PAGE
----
harvest help: canning and freezing book giveaway

RIGHT IN TIME FOR THE IMPENDING FIRST DAY OF SUMMER, the vegetable garden is at that precipitous moment: Suddenly, production rate has gone from little early spring surprises gobbled up in delight, to more but still manageable, to—uh-oh!—an impending onslaught you can’t keep up with, with more, more, more to come. Seems like the best book giveaway right now would offer my favorite references on canning, preserving, freezing—all the ways to put up the harvest for delicious future reference. A roundup of my own tactics, and two chances to win “Stocking Up III,” “Putting Foods By” and the USDA guide to home canning:

You can win one of two, three-book sets that I’ve purchased to share as prizes—no, not my old food-splattered copies, above, but new ones. Promise! All you have to do to have a chance in the truly random drawing (I’ll use the tool at random [dot] org to pick a winner) is comment below, and be a subscriber to my email newsletter. All the details are at the end of this post.

Your comment should simply tell us what you like to put up for later from your garden or the farmer’s market—and it can be as simple as a sentence or include a recipe or a link to one; up to you.

Tips and Tricks:

Immediate ideas and tips on coping with the harvest can be had from these articles:

Elsewhere, sound, free information on food preserving:

How to Enter:

Entries close midnight Thursday, June 24, with winners announced Friday.

For a chance in the truly random drawing (I’ll use the tool at random [dot] org to pick the two winners) you must comment below and be a subscriber to my email newsletter.

It’s easy to sign up for the latter if you haven’t already, and free, and here’s what it’s like in case you are worried I’m a spammer.

After I draw the winner, I’ll verify that he or she is, in fact, a subscriber…if not, I’ll draw again.

I know, that Margaret, she always wants something, right? Well, not really—there are no ads here or anything; I’ve done this for free for more than two years. (Truth be told, I do it for my mental health, and you are all part of the therapy.) But I love seeing our community grow, and the newsletter helps make that happen. Now back to the garden, and the kitchen…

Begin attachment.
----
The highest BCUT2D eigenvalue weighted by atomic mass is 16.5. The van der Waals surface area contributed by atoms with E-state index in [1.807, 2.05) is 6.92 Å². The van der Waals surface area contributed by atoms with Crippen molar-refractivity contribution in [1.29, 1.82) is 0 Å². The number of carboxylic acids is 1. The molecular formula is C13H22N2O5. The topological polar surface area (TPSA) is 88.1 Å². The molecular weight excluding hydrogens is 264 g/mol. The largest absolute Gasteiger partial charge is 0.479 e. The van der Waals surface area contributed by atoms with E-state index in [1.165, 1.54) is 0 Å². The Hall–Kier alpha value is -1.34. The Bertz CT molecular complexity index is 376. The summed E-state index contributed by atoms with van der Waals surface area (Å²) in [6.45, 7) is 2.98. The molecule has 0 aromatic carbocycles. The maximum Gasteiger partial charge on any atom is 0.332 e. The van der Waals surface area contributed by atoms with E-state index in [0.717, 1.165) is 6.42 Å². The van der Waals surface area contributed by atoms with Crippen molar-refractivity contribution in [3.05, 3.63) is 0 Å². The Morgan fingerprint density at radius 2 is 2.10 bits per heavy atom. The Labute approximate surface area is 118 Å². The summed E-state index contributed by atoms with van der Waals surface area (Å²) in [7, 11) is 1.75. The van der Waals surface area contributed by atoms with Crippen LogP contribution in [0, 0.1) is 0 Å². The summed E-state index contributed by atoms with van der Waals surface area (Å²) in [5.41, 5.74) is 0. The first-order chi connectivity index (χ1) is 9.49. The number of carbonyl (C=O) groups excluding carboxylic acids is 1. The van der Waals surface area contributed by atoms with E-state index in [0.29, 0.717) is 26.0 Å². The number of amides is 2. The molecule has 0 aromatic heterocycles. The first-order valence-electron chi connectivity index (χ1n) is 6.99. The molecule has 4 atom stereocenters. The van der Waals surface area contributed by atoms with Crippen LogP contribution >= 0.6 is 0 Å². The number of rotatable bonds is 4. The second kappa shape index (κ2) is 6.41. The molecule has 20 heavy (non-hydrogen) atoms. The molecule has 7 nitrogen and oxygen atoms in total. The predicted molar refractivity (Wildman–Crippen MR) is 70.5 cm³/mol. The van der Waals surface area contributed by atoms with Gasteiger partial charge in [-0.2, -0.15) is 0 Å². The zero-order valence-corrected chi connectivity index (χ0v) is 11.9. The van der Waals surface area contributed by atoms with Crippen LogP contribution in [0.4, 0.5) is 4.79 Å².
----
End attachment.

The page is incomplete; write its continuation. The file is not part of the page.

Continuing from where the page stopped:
1. Teresa says:

    I grew a ton of basil from seed this year in hopes of making enough pesto to freeze in cubes and eat for 11 months. The poor seedlings look pathetic, thanks to the Junuary we’ve had in the Pacific Northwest. But they’re hanging on, as am I, hoping for lots of July sun and the smell of warm basil in August.

  2. bonnie kay says:

    I have had a lot of success processing fresh basil, then putting two cups in a small freezer bag topping with virgin olive oil(approx. 1/4 c.) work into a log, remove excess air, seal and freeze.

    1. Margaret says:

      THE ENTRIES ARE NOW CLOSED (SINCE MIDNIGHT 6/24). Thank you all for joining in; so many great tips.

      As those of you know who are regulars, I normally welcome all first-time commenters individually, but if do that during these contests, I’d have so many comments myself I’d probably win the drawing. :) So…a big group “welcome” to:

      Sandra, Becca, Gerrie, Lorna, Jason, Lee, Lisa, Michele, Collette, Janie, Sharon, Mary , Linda, Lynn B., Michelle, Beth, Rubena, Jim, Michele, Aranyazu, MaryAnne, Spring Ivy, Georgia N., Jen, Corinne, Jenny, Blythe, Kerstin, Virginia, Sara, Kari and Andrea. I hope these will be the first of many comments from each of you. Don’t be shy!

      1. Margaret says:


        I use the easy and fun “random number generator” tool on random dot org to pick the winners for my contests, and today’s lucky commenters are: first-time canner/preserver Mary Callahan, and repeat offender (tee hee) AmyD, who does everything from freezing fruits for smoothies to stashing roasted tomatoes and pestos galore.

        Congratulations to both of you; this topic will resurface as the season continues, so stay tuned. There may even be more books to be had! Thanks to all for participating, as ever.

    1. Margaret says:

      Welcome, Judy. I have never pickled asparagus (it doesn’t last long enough here to be “put up”!). Nice to see you, and don’t be a stranger.

  3. Gerri Yeager says:

    My favorite is rhubarb jelly I’m addicted to it even in the winter I just grab a container out of the freezer and have a wonderful peanut butter and jelly sandwich. I also like to make sauerkraut and can it for later use.